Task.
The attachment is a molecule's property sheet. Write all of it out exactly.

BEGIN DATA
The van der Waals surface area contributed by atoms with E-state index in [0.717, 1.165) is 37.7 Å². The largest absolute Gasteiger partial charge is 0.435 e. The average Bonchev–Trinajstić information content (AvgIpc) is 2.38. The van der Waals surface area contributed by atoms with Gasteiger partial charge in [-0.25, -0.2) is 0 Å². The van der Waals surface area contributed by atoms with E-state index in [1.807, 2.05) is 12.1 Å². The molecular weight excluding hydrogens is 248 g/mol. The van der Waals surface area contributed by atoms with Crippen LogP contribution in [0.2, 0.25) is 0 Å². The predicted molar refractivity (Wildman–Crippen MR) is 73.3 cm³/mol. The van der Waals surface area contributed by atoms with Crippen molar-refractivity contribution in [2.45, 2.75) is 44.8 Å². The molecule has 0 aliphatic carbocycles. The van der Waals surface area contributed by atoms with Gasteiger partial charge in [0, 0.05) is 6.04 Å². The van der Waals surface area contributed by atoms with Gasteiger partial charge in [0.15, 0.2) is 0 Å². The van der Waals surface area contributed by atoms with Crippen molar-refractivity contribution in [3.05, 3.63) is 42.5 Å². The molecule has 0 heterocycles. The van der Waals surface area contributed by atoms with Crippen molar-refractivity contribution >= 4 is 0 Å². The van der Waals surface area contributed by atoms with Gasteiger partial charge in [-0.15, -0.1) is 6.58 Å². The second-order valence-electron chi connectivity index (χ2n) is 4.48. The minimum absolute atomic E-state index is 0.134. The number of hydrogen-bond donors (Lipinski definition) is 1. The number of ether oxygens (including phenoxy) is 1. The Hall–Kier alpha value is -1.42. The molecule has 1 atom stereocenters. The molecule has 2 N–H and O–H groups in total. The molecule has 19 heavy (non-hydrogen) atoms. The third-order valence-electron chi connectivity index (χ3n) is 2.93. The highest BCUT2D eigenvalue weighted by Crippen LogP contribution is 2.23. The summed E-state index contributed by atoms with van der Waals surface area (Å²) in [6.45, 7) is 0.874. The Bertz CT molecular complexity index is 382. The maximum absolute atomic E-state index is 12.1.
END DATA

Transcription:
The van der Waals surface area contributed by atoms with E-state index in [0.717, 1.165) is 37.7 Å². The largest absolute Gasteiger partial charge is 0.435 e. The average Bonchev–Trinajstić information content (AvgIpc) is 2.38. The van der Waals surface area contributed by atoms with Gasteiger partial charge in [-0.25, -0.2) is 0 Å². The van der Waals surface area contributed by atoms with E-state index in [1.807, 2.05) is 12.1 Å². The molecular weight excluding hydrogens is 248 g/mol. The van der Waals surface area contributed by atoms with Crippen LogP contribution in [0.2, 0.25) is 0 Å². The predicted molar refractivity (Wildman–Crippen MR) is 73.3 cm³/mol. The van der Waals surface area contributed by atoms with Crippen molar-refractivity contribution in [2.45, 2.75) is 44.8 Å². The molecule has 0 aliphatic carbocycles. The van der Waals surface area contributed by atoms with Gasteiger partial charge in [0, 0.05) is 6.04 Å². The van der Waals surface area contributed by atoms with Gasteiger partial charge in [0.15, 0.2) is 0 Å². The van der Waals surface area contributed by atoms with Crippen molar-refractivity contribution in [3.05, 3.63) is 42.5 Å². The molecule has 0 heterocycles. The van der Waals surface area contributed by atoms with Crippen molar-refractivity contribution >= 4 is 0 Å². The van der Waals surface area contributed by atoms with Gasteiger partial charge in [-0.15, -0.1) is 6.58 Å². The second-order valence-electron chi connectivity index (χ2n) is 4.48. The minimum absolute atomic E-state index is 0.134. The number of hydrogen-bond donors (Lipinski definition) is 1. The number of ether oxygens (including phenoxy) is 1. The Hall–Kier alpha value is -1.42. The molecule has 1 atom stereocenters. The molecule has 2 N–H and O–H groups in total. The molecule has 19 heavy (non-hydrogen) atoms. The third-order valence-electron chi connectivity index (χ3n) is 2.93. The highest BCUT2D eigenvalue weighted by Crippen LogP contribution is 2.23. The summed E-state index contributed by atoms with van der Waals surface area (Å²) in [6.45, 7) is 0.874. The Bertz CT molecular complexity index is 382. The maximum absolute atomic E-state index is 12.1.